Split text

This is a series on what Google Spreadsheets can do that Excel can’t.

SPLIT(string, delimiter) splits a string using a delimiter. So if you have "one,two,three,four" in cell A1, you could split that into 4 cells using =SPLIT(A1,",")


That’s similar to Data > Text to Columns, except that if the original data changed, Text to Columns does not revise the output. SPLIT can give you dynamic text-to-columns. This is pretty useful when processing text data, in three ways:

  1. You retain the original data
  2. You don’t need to re-apply Text to Columns. Extending the formula will work (and that’s quicker)
  3. It’s dynamic. If the data changes, your split changes

Since SPLIT returns an array, you can do a bunch of useful things with it.

=COUNTA(SPLIT(A1," ")) gives you the number of words in a string

=SUM(SPLIT(A1,",")) sums up a comma separated list. "1,2,3,4" is added up to 10.

=ARRAYFORMULA(SUM(LEN(SPLIT(A1,",")))) sums up the word lengths. So "one,two,three,four" splits into 4 words of length 3,3,5,4 each, which adds up to 15.

The ability to join and split also lets you sort by multiple keys. For example, say you had income by country and product. You want to show it sorted by Country & Product. You also want to show it by Product & Country.

So first take the data sorted by Country and Product.


Now, in column E, create a key that’s sorted by Product and then by Income. Type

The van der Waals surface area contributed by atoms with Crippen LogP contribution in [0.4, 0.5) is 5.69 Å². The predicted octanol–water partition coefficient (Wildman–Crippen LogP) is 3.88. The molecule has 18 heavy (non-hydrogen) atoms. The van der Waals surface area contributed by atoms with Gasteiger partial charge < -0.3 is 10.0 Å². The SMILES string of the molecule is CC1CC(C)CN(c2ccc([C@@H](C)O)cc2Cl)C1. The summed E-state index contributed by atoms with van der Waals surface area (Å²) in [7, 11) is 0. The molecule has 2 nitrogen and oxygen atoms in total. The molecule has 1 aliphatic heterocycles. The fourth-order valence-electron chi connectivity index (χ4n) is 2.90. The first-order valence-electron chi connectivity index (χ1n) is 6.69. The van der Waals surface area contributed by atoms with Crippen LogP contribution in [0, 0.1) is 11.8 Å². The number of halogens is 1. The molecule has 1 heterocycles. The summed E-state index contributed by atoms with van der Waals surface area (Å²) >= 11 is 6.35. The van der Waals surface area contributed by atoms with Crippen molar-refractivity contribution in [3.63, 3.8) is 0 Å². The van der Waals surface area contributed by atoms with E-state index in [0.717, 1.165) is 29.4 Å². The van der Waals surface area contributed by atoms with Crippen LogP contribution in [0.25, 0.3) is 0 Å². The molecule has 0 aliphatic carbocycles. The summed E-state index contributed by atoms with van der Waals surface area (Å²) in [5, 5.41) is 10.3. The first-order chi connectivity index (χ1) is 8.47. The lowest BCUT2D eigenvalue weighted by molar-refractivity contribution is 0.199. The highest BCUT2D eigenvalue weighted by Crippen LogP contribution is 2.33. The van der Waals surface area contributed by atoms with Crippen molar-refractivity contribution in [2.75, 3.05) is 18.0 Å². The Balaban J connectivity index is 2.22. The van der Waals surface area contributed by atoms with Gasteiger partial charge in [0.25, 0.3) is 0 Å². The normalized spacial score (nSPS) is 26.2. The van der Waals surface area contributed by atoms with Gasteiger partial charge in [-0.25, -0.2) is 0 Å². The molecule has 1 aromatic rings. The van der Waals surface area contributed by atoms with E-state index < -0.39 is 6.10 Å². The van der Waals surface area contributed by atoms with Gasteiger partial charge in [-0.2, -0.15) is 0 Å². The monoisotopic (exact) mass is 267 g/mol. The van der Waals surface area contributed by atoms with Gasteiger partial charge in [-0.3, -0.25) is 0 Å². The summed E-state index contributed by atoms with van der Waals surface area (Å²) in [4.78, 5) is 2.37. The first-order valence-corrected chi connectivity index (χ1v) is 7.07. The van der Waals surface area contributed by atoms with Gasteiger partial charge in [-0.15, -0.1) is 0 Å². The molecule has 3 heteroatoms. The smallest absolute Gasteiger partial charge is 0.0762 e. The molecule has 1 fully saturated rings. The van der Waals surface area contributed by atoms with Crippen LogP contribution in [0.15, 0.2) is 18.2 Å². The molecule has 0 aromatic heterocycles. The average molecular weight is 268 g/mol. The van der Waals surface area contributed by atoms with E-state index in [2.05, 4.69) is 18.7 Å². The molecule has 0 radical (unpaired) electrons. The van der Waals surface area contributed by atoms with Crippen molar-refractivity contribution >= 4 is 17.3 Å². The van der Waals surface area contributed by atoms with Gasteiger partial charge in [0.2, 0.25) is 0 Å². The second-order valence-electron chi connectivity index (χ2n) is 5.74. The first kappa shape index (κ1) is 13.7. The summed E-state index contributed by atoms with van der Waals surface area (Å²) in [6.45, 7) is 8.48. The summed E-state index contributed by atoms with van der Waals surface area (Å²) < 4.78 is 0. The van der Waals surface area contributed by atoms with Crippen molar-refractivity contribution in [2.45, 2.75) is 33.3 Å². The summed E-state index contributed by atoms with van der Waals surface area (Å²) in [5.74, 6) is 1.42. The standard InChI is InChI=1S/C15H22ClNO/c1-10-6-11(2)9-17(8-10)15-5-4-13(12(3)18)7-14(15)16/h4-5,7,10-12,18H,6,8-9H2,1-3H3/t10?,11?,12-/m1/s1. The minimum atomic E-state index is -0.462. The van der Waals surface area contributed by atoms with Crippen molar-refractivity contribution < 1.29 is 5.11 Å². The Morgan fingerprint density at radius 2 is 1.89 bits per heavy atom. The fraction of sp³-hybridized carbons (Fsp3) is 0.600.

… in cell E2. That will give you all the data in one cell, sorted by Product and then by Country. Now, just split the data, as shown here.


Note: You could have done the whole thing using one formula:


But for some reason, this doesn’t seem to show the first row properly. No idea why.

Can I do that in Excel?

Well, not really. You’re best off creating a user-defined function to duplicate the SPLIT function.

  1. Prakash H Ayer says:

    Thanks Anand. This is very useful.

  2. Prakash Ayer says:

    Thanks Anand. This is very useful.

  3. Sridhar says:

    Cant “mid” with “find” and “len” replace “split”? Even though its a round about way i think it can still do it.

  4. Sridhar says:

    @Sridhar: Yes, this can be done, within reason. Chandoo has a post about Splitting text in excel using formulas.

  5. St says:

    It can be done in excel – we used excel to split up a sentence field into constituent words – but it is a bit roundabout – search for spaces or commas, count, split by count of space/comma